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Intelligent Systems (NYSEMKT:INS) shareholders are no doubt pleased to see that the share price has had a great month, posting a 43% gain, recovering from prior weakness. Zooming out, the annual gain of 300% knocks our socks off.
All else being equal, a sharp share price increase should make a stock less attractive to potential investors. In the long term, share prices tend to follow earnings per share, but in the short term prices bounce around in response to short term factors (which are not always obvious). The implication here is that deep value investors might steer clear when expectations of a company are too high. One way to gauge market expectations of a stock is to look at its Price to Earnings Ratio (PE Ratio). Investors have optimistic expectations of companies with higher P/E ratios, compared to companies with lower P/E ratios.
How Does Intelligent Systems’s P/E Ratio Compare To Its Peers?
Intelligent Systems’s P/E of 44.51 indicates relatively low sentiment towards the stock. If you look at the image below, you can see Intelligent Systems has a lower P/E than the average (53.9) in the software industry classification.
This suggests that market participants think Intelligent Systems will underperform other companies in its industry.
How Growth Rates Impact P/E Ratios
Generally speaking the rate of earnings growth has a profound impact on a company’s P/E multiple. When earnings grow, the ‘E’ increases, over time. And in that case, the P/E ratio itself will drop rather quickly. Then, a lower P/E should attract more buyers, pushing the share price up.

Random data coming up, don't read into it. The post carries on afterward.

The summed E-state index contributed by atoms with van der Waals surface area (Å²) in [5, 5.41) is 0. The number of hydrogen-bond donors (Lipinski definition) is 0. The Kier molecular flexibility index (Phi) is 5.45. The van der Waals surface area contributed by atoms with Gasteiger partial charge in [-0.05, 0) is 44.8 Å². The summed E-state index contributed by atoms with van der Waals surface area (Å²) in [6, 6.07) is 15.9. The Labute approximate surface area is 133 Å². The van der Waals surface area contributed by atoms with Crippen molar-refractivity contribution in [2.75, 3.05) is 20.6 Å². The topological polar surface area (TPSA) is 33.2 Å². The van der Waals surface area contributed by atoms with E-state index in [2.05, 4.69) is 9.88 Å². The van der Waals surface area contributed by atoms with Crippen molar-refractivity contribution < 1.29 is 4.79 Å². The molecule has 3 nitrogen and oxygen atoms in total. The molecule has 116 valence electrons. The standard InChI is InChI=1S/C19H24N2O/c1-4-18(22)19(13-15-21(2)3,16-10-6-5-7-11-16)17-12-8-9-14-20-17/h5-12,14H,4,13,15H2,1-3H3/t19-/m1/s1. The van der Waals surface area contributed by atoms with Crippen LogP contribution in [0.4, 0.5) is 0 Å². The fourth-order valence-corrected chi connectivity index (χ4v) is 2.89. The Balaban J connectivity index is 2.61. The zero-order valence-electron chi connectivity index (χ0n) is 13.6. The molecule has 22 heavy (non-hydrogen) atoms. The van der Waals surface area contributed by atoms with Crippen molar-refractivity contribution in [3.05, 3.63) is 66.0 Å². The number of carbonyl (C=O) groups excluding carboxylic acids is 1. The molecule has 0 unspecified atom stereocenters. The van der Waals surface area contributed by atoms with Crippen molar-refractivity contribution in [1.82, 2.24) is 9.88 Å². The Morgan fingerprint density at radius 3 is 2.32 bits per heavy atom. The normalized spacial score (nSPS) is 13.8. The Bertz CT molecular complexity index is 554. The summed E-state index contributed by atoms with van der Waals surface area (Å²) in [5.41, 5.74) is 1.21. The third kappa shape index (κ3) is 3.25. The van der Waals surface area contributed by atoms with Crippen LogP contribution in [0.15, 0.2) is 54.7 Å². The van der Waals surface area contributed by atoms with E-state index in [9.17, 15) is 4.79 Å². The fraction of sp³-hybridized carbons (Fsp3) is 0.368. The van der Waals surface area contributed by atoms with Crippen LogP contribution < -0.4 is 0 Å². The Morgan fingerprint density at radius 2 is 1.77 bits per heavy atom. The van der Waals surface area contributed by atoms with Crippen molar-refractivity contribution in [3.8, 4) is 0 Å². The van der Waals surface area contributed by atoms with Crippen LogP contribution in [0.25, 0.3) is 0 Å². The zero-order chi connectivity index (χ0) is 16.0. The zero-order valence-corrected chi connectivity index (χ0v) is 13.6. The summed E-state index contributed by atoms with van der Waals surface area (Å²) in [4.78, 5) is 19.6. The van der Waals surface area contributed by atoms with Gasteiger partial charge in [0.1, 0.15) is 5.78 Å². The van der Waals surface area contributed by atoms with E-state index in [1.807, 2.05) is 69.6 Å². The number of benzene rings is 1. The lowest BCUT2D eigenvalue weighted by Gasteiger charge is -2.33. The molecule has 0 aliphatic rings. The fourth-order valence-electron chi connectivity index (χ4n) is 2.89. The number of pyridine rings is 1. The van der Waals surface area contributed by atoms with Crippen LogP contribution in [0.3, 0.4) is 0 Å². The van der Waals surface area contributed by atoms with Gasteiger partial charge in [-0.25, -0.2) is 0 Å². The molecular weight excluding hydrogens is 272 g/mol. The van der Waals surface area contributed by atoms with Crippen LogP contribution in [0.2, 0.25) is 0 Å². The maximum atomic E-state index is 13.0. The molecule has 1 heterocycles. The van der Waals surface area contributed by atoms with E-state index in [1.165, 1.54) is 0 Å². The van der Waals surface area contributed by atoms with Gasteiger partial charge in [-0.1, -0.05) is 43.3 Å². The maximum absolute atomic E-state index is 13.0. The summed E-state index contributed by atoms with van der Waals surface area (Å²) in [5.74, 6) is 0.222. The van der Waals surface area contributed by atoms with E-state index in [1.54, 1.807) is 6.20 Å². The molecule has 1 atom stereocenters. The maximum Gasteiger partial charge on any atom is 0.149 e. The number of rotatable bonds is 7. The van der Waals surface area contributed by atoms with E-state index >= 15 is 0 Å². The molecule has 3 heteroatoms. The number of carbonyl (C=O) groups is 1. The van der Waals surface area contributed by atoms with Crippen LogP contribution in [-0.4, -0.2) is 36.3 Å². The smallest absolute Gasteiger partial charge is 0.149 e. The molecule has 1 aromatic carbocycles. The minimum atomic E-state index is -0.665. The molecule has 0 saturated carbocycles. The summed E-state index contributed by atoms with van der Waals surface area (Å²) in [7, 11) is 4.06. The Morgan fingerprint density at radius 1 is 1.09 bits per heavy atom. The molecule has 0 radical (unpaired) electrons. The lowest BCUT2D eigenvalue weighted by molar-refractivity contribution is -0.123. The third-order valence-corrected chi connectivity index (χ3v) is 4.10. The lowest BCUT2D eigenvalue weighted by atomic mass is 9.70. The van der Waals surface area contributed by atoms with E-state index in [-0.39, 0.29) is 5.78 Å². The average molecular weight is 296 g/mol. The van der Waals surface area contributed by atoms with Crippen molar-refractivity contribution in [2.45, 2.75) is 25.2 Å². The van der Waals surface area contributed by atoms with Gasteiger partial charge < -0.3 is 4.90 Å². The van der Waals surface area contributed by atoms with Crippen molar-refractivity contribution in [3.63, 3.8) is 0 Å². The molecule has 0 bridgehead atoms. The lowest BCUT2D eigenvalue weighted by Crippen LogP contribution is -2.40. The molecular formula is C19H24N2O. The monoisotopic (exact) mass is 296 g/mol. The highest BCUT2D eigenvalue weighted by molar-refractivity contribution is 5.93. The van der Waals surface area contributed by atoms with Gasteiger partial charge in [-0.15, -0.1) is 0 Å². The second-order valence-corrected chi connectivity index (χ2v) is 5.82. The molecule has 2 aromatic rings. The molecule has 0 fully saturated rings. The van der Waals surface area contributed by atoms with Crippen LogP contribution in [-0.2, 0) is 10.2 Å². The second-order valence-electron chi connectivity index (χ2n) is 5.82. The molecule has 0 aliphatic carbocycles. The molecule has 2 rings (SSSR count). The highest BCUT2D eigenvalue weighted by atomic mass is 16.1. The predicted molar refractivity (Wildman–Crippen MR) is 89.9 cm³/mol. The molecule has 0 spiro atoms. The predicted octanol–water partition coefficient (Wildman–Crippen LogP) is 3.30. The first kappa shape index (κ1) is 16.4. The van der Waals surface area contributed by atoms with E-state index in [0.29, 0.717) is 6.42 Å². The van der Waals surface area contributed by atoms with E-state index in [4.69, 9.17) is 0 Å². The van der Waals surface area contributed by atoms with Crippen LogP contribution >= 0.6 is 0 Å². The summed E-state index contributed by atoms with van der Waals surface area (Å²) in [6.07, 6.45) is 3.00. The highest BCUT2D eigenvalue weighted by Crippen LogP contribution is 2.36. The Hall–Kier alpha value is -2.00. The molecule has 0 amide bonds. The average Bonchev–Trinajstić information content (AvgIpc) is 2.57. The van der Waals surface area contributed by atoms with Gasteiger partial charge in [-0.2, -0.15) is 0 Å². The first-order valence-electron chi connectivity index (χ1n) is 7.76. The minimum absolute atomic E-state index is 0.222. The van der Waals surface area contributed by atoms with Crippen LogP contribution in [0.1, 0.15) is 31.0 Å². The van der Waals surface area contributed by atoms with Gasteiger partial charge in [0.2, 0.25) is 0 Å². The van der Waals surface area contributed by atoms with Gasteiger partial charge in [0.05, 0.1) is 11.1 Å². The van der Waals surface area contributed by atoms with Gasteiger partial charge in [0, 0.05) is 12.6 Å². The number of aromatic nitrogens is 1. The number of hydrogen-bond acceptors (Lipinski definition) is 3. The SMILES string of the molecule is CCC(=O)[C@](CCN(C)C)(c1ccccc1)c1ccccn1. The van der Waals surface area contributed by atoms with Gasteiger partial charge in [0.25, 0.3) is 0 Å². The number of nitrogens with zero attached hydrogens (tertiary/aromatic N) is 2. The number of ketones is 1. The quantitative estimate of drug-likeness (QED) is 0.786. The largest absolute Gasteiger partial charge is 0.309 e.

Intelligent Systems’s earnings made like a rocket, taking off 316% last year. The sweetener is that the annual five year growth rate of 70% is also impressive. So I’d be surprised if the P/E ratio was not above average.
A Limitation: P/E Ratios Ignore Debt and Cash In The Bank
Don’t forget that the P/E ratio considers market capitalization. So it won’t reflect the advantage of cash, or disadvantage of debt. Hypothetically, a company could reduce its future P/E ratio by spending its cash (or taking on debt) to achieve higher earnings.
Such spending might be good or bad, overall, but the key point here is that you need to look at debt to understand the P/E ratio in context.
How Does Intelligent Systems’s Debt Impact Its P/E Ratio?
Since Intelligent Systems holds net cash of US$22m, it can spend on growth, justifying a higher P/E ratio than otherwise.
The Verdict On Intelligent Systems’s P/E Ratio
Intelligent Systems trades on a P/E ratio of 44.5, which is above its market average of 18. Its net cash position is the cherry on top of its superb EPS growth. So based on this analysis we’d expect Intelligent Systems to have a high P/E ratio. What is very clear is that the market has become significantly more optimistic about Intelligent Systems over the last month, with the P/E ratio rising from 31.1 back then to 44.5 today. If you like to buy stocks that have recently impressed the market, then this one might be a candidate; but if you prefer to invest when there is ‘blood in the streets’, then you may feel the opportunity has passed.
Investors have an opportunity when market expectations about a stock are wrong. As value investor Benjamin Graham famously said, ‘In the short run, the market is a voting machine but in the long run, it is a weighing machine.’ We don’t have analyst forecasts, but you might want to assess this data-rich visualization of earnings, revenue and cash flow.
You might be able to find a better buy than Intelligent Systems. If you want a selection of possible winners, check out this free list of interesting companies that trade on a P/E below 20 (but have proven they can grow earnings).
We aim to bring you long-term focused research analysis driven by fundamental data. Note that our analysis may not factor in the latest price-sensitive company announcements or qualitative material.
If you spot an error that warrants correction, please contact the editor at email@example.com. This article by Simply Wall St is general in nature. It does not constitute a recommendation to buy or sell any stock, and does not take account of your objectives, or your financial situation. Simply Wall St has no position in the stocks mentioned. Thank you for reading.